The aim of this paper is to provide a new comprehensive understanding of roles of court presidents in judicial governance in Europe. It argues that in order to understand better the role of court presidents in comparative perspective it is necessary to unpack their power into smaller components that can be analyzed separately. We define seven such components: judicial career, jurisprudential, administrative, financial, ambassadorial, and media power, and ancillary powers as a residual category. Subsequently, we zero in on selected European jurisdictions, both in the West and East Europe, and rate them according to the strength of their court presidents’ powers. By doing so we develop a Court President Power Index. However, we also show that powers are not everything and that various contingent circumstances (such as the length of court presidents’ term, the role of individuals, information asymmetry, existence of competing judicial self-government bodies, institutional design of the judiciary, proximity of court presidents to political leaders, legal profession, legal culture, and political environment) affect to what extent court presidents may exploit their powers in practice. Finally, we question the widely held opinion that the West and East Europe view the roles of court presidents differently, and provide a more nuanced picture. More specifically, we argue that powers of court presidents diverge widely both within the West Europe and within the East Europe and hence it is difficult to draw the easy line along the West/East axis on this ground.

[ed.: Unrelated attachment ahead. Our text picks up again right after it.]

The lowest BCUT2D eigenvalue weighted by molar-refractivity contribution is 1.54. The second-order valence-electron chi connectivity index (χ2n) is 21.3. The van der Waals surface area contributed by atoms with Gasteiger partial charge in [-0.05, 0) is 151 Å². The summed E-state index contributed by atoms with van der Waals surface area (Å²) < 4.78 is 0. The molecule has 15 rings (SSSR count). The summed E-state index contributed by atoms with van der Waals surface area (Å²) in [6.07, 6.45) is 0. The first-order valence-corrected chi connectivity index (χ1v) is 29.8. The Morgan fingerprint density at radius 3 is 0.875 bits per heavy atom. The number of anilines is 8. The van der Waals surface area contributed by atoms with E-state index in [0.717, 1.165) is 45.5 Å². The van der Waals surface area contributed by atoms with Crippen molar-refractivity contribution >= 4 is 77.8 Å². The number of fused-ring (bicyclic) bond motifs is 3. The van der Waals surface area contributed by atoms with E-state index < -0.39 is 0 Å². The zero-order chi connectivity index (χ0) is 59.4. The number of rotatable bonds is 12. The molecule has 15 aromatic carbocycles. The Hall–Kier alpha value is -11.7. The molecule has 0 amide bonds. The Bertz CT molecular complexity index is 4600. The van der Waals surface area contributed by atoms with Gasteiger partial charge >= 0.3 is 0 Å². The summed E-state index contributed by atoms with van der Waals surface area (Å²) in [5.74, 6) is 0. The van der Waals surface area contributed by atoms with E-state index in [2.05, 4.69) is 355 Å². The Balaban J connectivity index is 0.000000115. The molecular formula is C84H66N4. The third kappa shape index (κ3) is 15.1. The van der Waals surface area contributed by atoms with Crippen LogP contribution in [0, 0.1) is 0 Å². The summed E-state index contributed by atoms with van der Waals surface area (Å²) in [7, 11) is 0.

(co-authored with Adam Blisa, PhD candidate in Law, Masaryk University)